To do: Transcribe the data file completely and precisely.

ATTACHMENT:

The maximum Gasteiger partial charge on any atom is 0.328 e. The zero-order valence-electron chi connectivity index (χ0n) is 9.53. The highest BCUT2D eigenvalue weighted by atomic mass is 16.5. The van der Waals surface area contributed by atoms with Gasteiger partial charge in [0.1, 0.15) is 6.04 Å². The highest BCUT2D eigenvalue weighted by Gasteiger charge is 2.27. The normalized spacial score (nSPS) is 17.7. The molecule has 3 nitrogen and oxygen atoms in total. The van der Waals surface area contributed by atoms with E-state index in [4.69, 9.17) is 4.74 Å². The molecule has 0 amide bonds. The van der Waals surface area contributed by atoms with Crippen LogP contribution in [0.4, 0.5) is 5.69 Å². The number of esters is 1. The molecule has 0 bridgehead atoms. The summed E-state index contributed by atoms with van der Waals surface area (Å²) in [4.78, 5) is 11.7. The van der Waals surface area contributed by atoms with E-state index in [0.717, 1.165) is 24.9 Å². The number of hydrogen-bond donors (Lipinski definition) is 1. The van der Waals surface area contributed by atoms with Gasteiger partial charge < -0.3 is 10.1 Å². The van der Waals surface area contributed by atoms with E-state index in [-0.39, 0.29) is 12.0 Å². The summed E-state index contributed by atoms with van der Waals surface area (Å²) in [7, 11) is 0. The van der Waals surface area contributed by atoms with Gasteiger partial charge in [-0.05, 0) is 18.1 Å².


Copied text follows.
The maximum Gasteiger partial charge on any atom is 0.328 e. The zero-order valence-electron chi connectivity index (χ0n) is 9.53. The highest BCUT2D eigenvalue weighted by atomic mass is 16.5. The van der Waals surface area contributed by atoms with Gasteiger partial charge in [0.1, 0.15) is 6.04 Å². The highest BCUT2D eigenvalue weighted by Gasteiger charge is 2.27. The normalized spacial score (nSPS) is 17.7. The molecule has 3 nitrogen and oxygen atoms in total. The van der Waals surface area contributed by atoms with E-state index in [4.69, 9.17) is 4.74 Å². The molecule has 0 amide bonds. The van der Waals surface area contributed by atoms with Crippen LogP contribution in [0.4, 0.5) is 5.69 Å². The number of esters is 1. The molecule has 0 bridgehead atoms. The summed E-state index contributed by atoms with van der Waals surface area (Å²) in [4.78, 5) is 11.7. The van der Waals surface area contributed by atoms with E-state index in [0.717, 1.165) is 24.9 Å². The number of hydrogen-bond donors (Lipinski definition) is 1. The van der Waals surface area contributed by atoms with Gasteiger partial charge < -0.3 is 10.1 Å². The van der Waals surface area contributed by atoms with E-state index in [-0.39, 0.29) is 12.0 Å². The summed E-state index contributed by atoms with van der Waals surface area (Å²) in [7, 11) is 0. The van der Waals surface area contributed by atoms with Gasteiger partial charge in [-0.05, 0) is 18.1 Å².